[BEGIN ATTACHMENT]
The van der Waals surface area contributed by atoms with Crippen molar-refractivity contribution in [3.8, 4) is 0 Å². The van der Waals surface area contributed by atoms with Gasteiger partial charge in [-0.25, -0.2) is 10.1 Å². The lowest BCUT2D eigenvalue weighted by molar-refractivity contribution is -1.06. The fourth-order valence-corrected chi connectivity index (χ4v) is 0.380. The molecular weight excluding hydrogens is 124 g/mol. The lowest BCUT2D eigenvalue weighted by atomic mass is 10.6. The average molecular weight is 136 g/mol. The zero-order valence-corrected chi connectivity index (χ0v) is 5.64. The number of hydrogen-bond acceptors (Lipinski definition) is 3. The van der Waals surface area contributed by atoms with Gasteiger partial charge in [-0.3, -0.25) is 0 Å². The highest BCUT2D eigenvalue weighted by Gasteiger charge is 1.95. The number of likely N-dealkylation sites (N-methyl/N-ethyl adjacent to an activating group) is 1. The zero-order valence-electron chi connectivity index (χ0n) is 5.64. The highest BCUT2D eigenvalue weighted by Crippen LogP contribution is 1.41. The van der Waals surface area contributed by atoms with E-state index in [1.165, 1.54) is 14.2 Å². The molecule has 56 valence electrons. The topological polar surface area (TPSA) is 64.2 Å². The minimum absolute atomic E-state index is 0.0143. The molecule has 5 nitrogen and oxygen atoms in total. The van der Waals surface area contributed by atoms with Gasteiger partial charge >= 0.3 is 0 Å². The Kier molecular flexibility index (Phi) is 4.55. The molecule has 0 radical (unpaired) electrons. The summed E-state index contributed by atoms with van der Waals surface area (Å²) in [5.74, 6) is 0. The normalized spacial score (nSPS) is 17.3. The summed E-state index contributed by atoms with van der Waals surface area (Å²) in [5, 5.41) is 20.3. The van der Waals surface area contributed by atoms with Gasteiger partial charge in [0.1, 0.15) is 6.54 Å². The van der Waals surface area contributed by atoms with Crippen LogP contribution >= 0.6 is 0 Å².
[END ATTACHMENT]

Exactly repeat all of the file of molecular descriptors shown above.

The van der Waals surface area contributed by atoms with Crippen molar-refractivity contribution in [3.8, 4) is 0 Å². The van der Waals surface area contributed by atoms with Gasteiger partial charge in [-0.25, -0.2) is 10.1 Å². The lowest BCUT2D eigenvalue weighted by molar-refractivity contribution is -1.06. The fourth-order valence-corrected chi connectivity index (χ4v) is 0.380. The molecular weight excluding hydrogens is 124 g/mol. The lowest BCUT2D eigenvalue weighted by atomic mass is 10.6. The average molecular weight is 136 g/mol. The zero-order valence-corrected chi connectivity index (χ0v) is 5.64. The number of hydrogen-bond acceptors (Lipinski definition) is 3. The van der Waals surface area contributed by atoms with Gasteiger partial charge in [-0.3, -0.25) is 0 Å². The highest BCUT2D eigenvalue weighted by Gasteiger charge is 1.95. The number of likely N-dealkylation sites (N-methyl/N-ethyl adjacent to an activating group) is 1. The zero-order valence-electron chi connectivity index (χ0n) is 5.64. The highest BCUT2D eigenvalue weighted by Crippen LogP contribution is 1.41. The van der Waals surface area contributed by atoms with E-state index in [1.165, 1.54) is 14.2 Å². The molecule has 56 valence electrons. The topological polar surface area (TPSA) is 64.2 Å². The minimum absolute atomic E-state index is 0.0143. The molecule has 5 nitrogen and oxygen atoms in total. The van der Waals surface area contributed by atoms with Gasteiger partial charge >= 0.3 is 0 Å². The Kier molecular flexibility index (Phi) is 4.55. The molecule has 0 radical (unpaired) electrons. The summed E-state index contributed by atoms with van der Waals surface area (Å²) in [5.74, 6) is 0. The normalized spacial score (nSPS) is 17.3. The summed E-state index contributed by atoms with van der Waals surface area (Å²) in [5, 5.41) is 20.3. The van der Waals surface area contributed by atoms with Gasteiger partial charge in [0.1, 0.15) is 6.54 Å². The van der Waals surface area contributed by atoms with Crippen LogP contribution >= 0.6 is 0 Å².